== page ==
ALBANY—Last week, David Paterson vetoed 14 bills that he said would cost state taxpayers $5.7 million "outside of the budgetary process," while authorizing millions more in state spending.
"This is not a time to add to the state's spending or to increase the burden on the State's taxpayers. This is the time for fiscal responsibility, and that means vetoing bills that increase costs to taxpayers," Paterson said in a release on July 22. "While these bills address important causes, government has to live within its means – just like regular New Yorkers do every day. That means making difficult choices so we can lay the foundation for our economic recovery."
A quick spot-check of legislation passed in the throes of this legislative session shows there's a lot more that has come or is pending. Paterson signed an extension of Timothy's Law—a measure which mandates mental health services be covered under health insurance plans—that will cost an estimated $100 million a year. He also signed a bill that would exempt some aircraft parts from sales tax, which will cost around $2 million a year.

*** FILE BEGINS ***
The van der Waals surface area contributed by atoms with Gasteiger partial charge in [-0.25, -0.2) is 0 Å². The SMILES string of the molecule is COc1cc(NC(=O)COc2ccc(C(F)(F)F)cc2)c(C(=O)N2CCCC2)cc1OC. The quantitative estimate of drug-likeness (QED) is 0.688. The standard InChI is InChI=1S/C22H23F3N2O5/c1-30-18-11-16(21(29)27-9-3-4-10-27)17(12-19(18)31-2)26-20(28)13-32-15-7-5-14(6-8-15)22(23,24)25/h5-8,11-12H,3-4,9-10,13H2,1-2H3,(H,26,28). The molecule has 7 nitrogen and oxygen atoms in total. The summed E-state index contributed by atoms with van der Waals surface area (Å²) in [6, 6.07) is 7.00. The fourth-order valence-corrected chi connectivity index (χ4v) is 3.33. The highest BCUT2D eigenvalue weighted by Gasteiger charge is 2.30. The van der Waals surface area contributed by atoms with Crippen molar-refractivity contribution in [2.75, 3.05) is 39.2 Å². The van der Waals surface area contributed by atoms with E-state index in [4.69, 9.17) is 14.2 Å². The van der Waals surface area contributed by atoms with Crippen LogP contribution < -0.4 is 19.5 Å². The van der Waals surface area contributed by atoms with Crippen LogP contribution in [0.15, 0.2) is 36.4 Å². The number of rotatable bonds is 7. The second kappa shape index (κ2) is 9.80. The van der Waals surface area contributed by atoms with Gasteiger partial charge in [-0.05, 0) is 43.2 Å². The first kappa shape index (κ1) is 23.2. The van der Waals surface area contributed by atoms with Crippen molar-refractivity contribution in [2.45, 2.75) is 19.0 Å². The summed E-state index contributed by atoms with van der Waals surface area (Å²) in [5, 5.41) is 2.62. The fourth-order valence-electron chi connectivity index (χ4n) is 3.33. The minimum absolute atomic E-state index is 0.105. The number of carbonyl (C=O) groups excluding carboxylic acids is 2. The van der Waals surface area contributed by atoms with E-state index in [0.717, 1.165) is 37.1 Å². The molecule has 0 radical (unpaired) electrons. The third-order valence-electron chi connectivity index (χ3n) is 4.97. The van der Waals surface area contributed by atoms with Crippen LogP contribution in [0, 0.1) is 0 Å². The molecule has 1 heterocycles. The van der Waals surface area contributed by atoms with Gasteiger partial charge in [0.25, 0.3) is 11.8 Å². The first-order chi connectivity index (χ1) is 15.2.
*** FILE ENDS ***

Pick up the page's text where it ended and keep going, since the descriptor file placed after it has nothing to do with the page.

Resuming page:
"None of them spend money that isn't in the state budget. The governor isn't opposed to spending state money," said Morgan Hook, a spokesman for Paterson. "Just because a bill spends money doesn't mean its spending money it wasn't budgeted for."
Paterson signed off on a budget in April that increased spending and included a temporary tax increase. Since, he has talked about some fiscally conservative initiatives including a spending cap and property tax cap. At one point this spring, he threatened to veto any bill that spent money.
Included in the vetoed bills was a measure that would have allowed the Highland Falls School district to space some repayments to the state over six years instead of three, which the governor nixed because "the state cannot withstand such unaccounted for financial losses in its current fiscal condition," according to a veto message. The measure would have cost $417,815.
It looks like similar repayment extensions for the Copiague and Southern Cayuga districts have also passed, and are waiting to be sent to the governor by the Assembly. (Bills return to their house of origin once they pass the second house, and then are forwarded to the governor in batches so as to allow his staff to review them.)
Hook said he wouldn't comment on a bill that wasn't yet before the governor.